UTM Party, which had petitioned the courts to nullify the presidential election results alongside MCP, endorsed and joined the demonstrations.
Both Chakwera and UTM Party leader Saulos Chilima, the country’s immediate past president, personally participated in the marches, which may have helped to boost attendance. Elsewhere outside Lilongwe, top officials of the two parties also took part in the anti-Jane Ansah protests.
Since then, and probably riding on political parties’ support, HRDC has organised 12 protest marches, including vigils, targeting not just cities, but districts as well. This has helped to profile HRDC as one critical voice that stands for the people.
After the July demonstrations in 2011, which turned ugly as police shot dead 20 protesters, it has become difficult to mobilise people in large numbers, as some fear a repeat of 2011.
It must be acknowledged that HRDC once organised a highly-attended anti-government demonstration in April 2018, but the post-election protest has been a huge success and a sign of active citizenship.
“As a country, we stand to benefit if the populace were to be more critical of the leadership. I think, oftentimes, we have been leaving the fight to the media, maybe a few political commentators, the academia and civil society organisations, while the majority suffer in silence or they applaud mediocrity,” said political analyst Boniface Dulani in 2017.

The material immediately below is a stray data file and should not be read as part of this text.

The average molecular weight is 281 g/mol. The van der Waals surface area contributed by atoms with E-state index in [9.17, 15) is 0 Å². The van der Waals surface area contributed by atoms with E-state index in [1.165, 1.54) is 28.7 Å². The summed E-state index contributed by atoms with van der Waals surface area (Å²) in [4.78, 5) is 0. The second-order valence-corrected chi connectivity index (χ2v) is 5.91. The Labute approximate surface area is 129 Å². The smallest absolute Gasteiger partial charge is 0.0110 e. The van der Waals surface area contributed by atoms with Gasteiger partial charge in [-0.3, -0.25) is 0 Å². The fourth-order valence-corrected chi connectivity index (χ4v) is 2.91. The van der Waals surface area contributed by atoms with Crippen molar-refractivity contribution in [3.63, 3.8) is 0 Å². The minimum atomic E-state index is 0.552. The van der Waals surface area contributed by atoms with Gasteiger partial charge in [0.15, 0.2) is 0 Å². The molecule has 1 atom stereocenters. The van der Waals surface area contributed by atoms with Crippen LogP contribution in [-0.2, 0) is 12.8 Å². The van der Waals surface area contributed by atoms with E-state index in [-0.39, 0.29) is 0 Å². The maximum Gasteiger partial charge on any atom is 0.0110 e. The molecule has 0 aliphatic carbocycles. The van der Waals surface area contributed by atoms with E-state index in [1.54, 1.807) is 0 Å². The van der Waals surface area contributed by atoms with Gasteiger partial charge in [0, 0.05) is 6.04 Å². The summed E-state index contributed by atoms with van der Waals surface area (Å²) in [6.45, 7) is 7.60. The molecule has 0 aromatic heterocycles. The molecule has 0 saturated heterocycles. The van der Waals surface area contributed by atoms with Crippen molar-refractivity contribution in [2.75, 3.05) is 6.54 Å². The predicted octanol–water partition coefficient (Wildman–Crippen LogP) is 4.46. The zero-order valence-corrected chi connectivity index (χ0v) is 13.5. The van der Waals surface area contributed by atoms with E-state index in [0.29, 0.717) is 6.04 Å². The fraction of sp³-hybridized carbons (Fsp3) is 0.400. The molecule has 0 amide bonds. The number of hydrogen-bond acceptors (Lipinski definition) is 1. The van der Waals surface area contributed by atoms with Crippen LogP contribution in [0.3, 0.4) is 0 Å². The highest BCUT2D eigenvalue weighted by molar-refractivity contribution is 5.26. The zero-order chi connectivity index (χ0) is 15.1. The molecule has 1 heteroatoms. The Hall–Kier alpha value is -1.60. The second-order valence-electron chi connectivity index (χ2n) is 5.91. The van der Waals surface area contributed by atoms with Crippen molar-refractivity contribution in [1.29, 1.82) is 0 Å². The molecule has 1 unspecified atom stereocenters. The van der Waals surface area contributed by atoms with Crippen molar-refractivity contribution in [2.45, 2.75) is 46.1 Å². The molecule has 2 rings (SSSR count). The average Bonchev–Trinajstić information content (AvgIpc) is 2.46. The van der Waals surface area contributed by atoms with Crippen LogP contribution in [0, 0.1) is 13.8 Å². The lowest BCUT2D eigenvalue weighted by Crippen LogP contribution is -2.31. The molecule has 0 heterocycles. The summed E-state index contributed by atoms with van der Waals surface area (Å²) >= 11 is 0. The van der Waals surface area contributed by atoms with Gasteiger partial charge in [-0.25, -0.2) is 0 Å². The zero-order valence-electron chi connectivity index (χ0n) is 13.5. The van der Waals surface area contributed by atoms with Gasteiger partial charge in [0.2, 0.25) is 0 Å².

Activist Billy Mayaya too can attest to how detached Malawians have been to public affairs. He once organised protests against poor public service delivery, but only had himself and a few like-minded people attending.
But the post-election HRDC demonstrations have set a new tone—that citizens cannot be taken for granted. People have marched in large number(s).
While demonstrations have only been popular in cities, districts have also demonstrated that they equally have a strong voice.
Karonga, Rumphi, Salima, Dedza and Mchinji were all on fire. HRDC has simply become a household name.